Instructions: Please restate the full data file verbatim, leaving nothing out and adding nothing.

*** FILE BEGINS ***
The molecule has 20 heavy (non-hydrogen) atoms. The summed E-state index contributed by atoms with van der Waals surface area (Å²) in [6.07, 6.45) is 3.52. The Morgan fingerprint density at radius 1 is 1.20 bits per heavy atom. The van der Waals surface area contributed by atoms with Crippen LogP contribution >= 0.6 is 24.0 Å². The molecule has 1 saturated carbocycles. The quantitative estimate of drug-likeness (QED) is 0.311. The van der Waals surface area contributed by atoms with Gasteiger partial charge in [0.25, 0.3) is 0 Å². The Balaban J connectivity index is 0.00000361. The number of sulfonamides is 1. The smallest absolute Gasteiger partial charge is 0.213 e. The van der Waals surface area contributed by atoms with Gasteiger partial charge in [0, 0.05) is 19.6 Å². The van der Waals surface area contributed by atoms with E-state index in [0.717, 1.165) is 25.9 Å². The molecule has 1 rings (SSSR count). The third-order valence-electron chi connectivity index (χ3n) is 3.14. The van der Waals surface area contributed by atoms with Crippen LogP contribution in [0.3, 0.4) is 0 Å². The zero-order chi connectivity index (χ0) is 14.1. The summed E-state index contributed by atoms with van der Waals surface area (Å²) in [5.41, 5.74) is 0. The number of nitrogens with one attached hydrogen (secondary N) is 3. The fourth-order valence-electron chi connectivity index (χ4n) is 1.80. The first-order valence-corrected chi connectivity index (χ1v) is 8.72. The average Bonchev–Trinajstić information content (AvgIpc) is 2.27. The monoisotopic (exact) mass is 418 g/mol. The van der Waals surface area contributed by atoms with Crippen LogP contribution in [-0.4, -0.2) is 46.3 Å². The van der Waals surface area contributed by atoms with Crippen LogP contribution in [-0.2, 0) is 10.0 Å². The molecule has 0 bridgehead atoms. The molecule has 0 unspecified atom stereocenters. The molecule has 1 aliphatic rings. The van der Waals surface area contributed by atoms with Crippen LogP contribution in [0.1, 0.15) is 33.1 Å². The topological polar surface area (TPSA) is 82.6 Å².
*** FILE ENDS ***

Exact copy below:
The molecule has 20 heavy (non-hydrogen) atoms. The summed E-state index contributed by atoms with van der Waals surface area (Å²) in [6.07, 6.45) is 3.52. The Morgan fingerprint density at radius 1 is 1.20 bits per heavy atom. The van der Waals surface area contributed by atoms with Crippen LogP contribution >= 0.6 is 24.0 Å². The molecule has 1 saturated carbocycles. The quantitative estimate of drug-likeness (QED) is 0.311. The van der Waals surface area contributed by atoms with Gasteiger partial charge in [0.25, 0.3) is 0 Å². The Balaban J connectivity index is 0.00000361. The number of sulfonamides is 1. The smallest absolute Gasteiger partial charge is 0.213 e. The van der Waals surface area contributed by atoms with Gasteiger partial charge in [0, 0.05) is 19.6 Å². The van der Waals surface area contributed by atoms with E-state index in [0.717, 1.165) is 25.9 Å². The molecule has 1 rings (SSSR count). The third-order valence-electron chi connectivity index (χ3n) is 3.14. The van der Waals surface area contributed by atoms with Crippen LogP contribution in [0.3, 0.4) is 0 Å². The zero-order chi connectivity index (χ0) is 14.1. The summed E-state index contributed by atoms with van der Waals surface area (Å²) in [5.41, 5.74) is 0. The number of nitrogens with one attached hydrogen (secondary N) is 3. The fourth-order valence-electron chi connectivity index (χ4n) is 1.80. The first-order valence-corrected chi connectivity index (χ1v) is 8.72. The average Bonchev–Trinajstić information content (AvgIpc) is 2.27. The monoisotopic (exact) mass is 418 g/mol. The van der Waals surface area contributed by atoms with Crippen LogP contribution in [-0.4, -0.2) is 46.3 Å². The van der Waals surface area contributed by atoms with Crippen LogP contribution in [-0.2, 0) is 10.0 Å². The molecule has 0 bridgehead atoms. The molecule has 0 unspecified atom stereocenters. The molecule has 1 aliphatic rings. The van der Waals surface area contributed by atoms with Crippen LogP contribution in [0.1, 0.15) is 33.1 Å². The topological polar surface area (TPSA) is 82.6 Å².